Developing software in the Real World

Zend_Config: Array Reader

When casting around for another file format for Zend Config, I came up with XML or YAML. Obviously I posted to the mailing list for thoughts and Paul Jones suggested the completely obvious: PHP arrays!

Another one, perhaps so obvious it is invisible, is a PHP array. Simple, straightforward, fast, no parser needed, open to programmatic manipulation. If it has not already been implemented, it would be trivial to do so.

And he’s right.

One of the nice things about the review process that the Zend_Config proposal went through is that the design is much better now. Essentially the loading of the file is separated from the accessing of config data. This means that writing new file loaders is that much simpler. In the case of Zend_Config_Array, it’s all done in the load() function and boils down to:
include $filename;
return $config[$section];

Obviously, this relies on the config file having an associative array called $config with a top level key called $section. For the unit tests, the following config file is used:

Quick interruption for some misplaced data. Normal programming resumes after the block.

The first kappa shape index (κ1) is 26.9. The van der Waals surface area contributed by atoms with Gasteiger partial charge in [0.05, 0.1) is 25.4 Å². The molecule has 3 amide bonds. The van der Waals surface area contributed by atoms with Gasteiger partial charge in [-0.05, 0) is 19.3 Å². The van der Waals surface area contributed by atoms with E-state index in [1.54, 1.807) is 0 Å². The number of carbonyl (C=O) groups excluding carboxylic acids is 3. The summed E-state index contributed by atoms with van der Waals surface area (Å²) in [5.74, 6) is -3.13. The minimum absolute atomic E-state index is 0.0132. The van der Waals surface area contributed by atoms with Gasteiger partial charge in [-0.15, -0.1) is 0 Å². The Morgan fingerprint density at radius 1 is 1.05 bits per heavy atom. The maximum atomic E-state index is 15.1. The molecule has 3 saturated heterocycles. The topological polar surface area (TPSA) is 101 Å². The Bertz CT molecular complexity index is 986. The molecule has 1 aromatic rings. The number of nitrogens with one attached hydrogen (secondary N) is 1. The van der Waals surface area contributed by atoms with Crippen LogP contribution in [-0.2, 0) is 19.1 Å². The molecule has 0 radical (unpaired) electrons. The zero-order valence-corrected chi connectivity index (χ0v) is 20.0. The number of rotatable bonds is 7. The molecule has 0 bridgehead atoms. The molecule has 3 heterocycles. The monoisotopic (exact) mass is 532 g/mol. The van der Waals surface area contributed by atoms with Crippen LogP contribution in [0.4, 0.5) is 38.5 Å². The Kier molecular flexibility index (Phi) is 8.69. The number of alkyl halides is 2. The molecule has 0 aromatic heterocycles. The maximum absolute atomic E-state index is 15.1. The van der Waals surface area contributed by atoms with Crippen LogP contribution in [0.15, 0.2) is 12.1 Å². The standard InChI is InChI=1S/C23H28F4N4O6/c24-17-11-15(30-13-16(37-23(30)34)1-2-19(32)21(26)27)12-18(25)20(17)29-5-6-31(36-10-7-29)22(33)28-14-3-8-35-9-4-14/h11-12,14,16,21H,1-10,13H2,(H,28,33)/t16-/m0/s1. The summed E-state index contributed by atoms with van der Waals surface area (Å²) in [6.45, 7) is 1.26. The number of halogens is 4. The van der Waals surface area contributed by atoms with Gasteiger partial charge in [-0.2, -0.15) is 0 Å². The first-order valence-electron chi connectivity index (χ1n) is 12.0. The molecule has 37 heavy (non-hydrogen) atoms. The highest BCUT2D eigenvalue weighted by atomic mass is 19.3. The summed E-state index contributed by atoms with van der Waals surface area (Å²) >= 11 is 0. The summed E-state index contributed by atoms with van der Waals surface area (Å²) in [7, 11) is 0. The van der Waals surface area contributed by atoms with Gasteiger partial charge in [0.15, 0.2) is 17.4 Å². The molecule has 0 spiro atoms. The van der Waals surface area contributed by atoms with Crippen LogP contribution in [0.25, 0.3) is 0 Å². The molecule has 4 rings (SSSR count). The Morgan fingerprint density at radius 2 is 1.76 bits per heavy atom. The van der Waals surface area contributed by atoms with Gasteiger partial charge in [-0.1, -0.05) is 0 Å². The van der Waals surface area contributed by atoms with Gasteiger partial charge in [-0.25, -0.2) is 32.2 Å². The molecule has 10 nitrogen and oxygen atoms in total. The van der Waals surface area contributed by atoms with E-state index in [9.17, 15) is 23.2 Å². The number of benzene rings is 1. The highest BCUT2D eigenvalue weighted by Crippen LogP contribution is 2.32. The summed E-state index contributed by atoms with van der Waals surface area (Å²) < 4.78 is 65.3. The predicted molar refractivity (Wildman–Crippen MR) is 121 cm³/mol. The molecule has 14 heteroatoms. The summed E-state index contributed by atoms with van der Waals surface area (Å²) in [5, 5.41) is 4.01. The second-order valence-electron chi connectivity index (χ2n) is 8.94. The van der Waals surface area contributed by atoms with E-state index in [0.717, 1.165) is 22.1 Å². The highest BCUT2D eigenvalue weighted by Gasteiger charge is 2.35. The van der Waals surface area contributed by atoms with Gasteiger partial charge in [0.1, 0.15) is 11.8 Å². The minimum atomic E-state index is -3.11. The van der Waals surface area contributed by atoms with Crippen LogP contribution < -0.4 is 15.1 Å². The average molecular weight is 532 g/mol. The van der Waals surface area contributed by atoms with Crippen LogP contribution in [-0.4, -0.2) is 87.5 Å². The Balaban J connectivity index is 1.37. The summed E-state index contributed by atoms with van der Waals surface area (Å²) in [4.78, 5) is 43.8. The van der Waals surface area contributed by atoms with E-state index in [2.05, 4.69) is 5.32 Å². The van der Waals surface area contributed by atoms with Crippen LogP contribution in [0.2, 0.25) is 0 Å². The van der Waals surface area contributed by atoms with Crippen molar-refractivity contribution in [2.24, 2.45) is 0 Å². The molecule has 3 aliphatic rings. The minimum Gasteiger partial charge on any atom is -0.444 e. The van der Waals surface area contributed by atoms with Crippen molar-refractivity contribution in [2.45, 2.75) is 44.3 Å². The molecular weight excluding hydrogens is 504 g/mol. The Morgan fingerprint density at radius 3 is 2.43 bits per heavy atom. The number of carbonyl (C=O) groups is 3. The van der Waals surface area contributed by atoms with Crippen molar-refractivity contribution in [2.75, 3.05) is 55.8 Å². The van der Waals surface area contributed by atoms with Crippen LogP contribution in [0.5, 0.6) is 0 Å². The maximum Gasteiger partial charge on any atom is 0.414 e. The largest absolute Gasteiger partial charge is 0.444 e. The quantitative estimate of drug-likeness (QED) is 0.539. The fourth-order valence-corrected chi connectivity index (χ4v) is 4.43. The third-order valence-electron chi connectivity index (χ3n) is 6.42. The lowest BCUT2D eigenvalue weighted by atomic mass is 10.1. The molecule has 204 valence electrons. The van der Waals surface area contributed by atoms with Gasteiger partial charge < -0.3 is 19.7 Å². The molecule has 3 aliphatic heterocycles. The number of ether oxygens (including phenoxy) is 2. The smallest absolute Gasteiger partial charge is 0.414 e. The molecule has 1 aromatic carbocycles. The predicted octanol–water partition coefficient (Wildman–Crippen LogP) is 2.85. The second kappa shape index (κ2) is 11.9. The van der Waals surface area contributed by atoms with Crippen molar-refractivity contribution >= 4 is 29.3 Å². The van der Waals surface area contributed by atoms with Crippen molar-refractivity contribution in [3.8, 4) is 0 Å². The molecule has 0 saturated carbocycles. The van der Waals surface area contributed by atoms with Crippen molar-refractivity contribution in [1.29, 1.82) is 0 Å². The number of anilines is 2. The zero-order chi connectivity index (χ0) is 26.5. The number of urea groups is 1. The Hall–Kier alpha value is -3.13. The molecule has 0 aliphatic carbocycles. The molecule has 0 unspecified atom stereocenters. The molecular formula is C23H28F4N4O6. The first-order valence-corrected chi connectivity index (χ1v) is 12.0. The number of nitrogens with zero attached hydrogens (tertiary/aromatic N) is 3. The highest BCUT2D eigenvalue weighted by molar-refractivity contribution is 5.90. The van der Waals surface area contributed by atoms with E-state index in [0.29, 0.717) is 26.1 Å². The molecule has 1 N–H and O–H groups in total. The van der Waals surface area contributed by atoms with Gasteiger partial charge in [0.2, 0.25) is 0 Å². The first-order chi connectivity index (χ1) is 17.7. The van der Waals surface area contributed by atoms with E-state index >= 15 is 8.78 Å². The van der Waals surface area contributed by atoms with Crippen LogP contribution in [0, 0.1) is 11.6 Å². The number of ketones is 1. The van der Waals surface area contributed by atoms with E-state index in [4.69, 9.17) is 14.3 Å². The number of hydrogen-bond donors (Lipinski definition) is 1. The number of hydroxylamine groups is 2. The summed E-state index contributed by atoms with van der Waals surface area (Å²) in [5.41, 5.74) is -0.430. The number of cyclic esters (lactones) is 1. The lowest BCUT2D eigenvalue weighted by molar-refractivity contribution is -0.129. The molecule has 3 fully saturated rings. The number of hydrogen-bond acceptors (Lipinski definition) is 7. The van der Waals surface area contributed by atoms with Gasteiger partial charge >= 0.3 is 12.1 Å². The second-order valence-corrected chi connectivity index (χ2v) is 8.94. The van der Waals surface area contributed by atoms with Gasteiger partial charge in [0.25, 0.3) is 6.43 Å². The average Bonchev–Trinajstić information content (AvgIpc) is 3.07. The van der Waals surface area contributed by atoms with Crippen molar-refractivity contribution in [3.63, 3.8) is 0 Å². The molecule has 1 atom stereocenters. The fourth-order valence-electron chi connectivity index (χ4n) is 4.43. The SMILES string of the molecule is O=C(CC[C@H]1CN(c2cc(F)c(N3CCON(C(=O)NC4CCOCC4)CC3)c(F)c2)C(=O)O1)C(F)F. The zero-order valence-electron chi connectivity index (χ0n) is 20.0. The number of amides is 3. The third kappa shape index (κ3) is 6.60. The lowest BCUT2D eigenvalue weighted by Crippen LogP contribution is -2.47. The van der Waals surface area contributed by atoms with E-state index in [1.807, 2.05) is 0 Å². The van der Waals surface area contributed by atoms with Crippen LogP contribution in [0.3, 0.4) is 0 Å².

'all',
'name' => 'thisname',
'db' => array(
'host' => '127.0.0.1',
'user' => 'username',
'pass' => 'password',
'name' => 'live',
),
'one' => array(
'two' => array(
'three' => 'multi'
)
)
);

$config['staging'] = $config['all'];
$config['staging']['hostname'] = 'staging';
$config['staging']['db']['name'] = 'dbstaging';
$config['staging']['debug'] = false;

$config['other_staging'] = $config['staging'];
$config['other_staging']['only_in'] = 'otherStaging';
$config['other_staging']['db']['pass'] = 'anotherpwd';

// invalid section
$config['extendserror'] = 123;
?>

As you can see, the “extends” keyword isn’t required in when using PHP arrays for config as we can assign directly from one array to another which makes life very simple.

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